Comparing with the previous photo, could you interpret what happened? Could anyone? Photo by Daniele Scarponi.

The problem is a phenomenon known as the Signor-Lipps effect: Because the fossil record is incompletely sampled, the last-known fossil of a given species is almost certainly not the last member of that species, which muddles our ability to date extinctions.

Applied on large scales, the Signor-Lipps effect can make a mass extinction appear gradual. “But it’s more complicated than that,” these scientists warn. Why? Because fossils are not laid down in a random way. Geology changes. Things can happen that speed up or slow down the fossilization process at a given site.

Taken at face value, the cores presented a dramatically distorted record of both the timing and tempo of extinction, potentially calling into question some of the methods paleontologists commonly use to interpret past mass extinctions.

Climatic cycles trigger changes in sea level, causing shorelines to advance or recede and driving changes in environments. A beach may become a mudflat, for example, or a delta can turn into a coastal plain. Shifts in sea level can also affect sedimentation rates – how quickly mud and sand are deposited. These factors can cause last occurrences of fossils to cluster together and influence the probability of finding fossils in a given location.

Geologists and paleontologists have been at work for centuries. Surely they knew about these caveats, right? Here’s what one of the paper’s co-authors, Michal Kowaleski, says about that:

“This is to my knowledge, the first empirical study to use the fossil record of living species to test these models rigorously and computationally, rather than theoretically,” Kowalewski said. “We know these species are still living in the Adriatic Sea, so we can be sure that their disappearance from the fossil record does not represent a true extinction.”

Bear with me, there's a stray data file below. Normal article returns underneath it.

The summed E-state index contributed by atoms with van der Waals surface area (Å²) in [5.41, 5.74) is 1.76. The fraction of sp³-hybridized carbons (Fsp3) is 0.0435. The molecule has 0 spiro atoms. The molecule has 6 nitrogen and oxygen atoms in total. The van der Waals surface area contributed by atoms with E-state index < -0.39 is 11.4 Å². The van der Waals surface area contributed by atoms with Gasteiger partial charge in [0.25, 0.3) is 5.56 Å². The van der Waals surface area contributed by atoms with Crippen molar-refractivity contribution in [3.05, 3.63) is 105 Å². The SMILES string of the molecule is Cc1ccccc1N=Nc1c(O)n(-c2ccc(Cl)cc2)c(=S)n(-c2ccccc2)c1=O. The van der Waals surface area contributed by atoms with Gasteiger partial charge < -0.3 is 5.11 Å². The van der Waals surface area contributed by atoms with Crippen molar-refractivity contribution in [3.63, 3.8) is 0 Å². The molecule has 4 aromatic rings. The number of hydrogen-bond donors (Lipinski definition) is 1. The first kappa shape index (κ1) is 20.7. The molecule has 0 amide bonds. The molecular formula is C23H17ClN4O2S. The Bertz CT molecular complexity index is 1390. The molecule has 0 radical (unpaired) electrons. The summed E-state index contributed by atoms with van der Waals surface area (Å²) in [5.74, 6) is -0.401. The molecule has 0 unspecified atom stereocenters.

Another co-author pointed out an additional way data can easily be misinterpreted:

“It’s important to admit that fossil species – just like modern ones – have specific ecological requirements, which sounds obvious but is not always acknowledged.”

How widespread is this problem? Was their discovery a rare case?

Taken at face value, the cores presented a dramatically distorted record of both the timing and tempo of extinction, potentially calling into question some of the methods paleontologists commonly use to interpret past mass extinctions.

The scientists want to reassure the public that scientists “can” interpret the fossils correctly, just that they need to be more careful about their assumptions and methods.

“We’re not saying you cannot study mass extinctions. You can,” Kowalewski said. “What we’re saying is that the nature of the geological record is complicated, so it is not trivial to decipher it correctly.”

But if we could not trust the interpretations of previous experts, why should we trust these experts? What other unknowns have they overlooked? They may not have taken into account “unknown unknowns” that are misleading on a massive scale. The open-access paper concludes,

Stratigraphic distribution of extant species demonstrates that interactions between ecological preferences of organisms and processes of sediment accumulation produce systematic changes in occurrence rates and sampling probabilities of taxa along a sedimentary succession. The resulting non-random truncation of stratigraphic ranges leads to clustering of LOs at specific sequence stratigraphic positions distorting the relative chronology of species extinctions. Such patterns can easily confound interpretations of the timing, duration and ecological selectivity of mass extinction events. Importantly, the effects of these eco-stratigraphic processes cannot be removed by methods that correct the Signor–Lipps effect under a model of uniform preservation and recovery of fossils.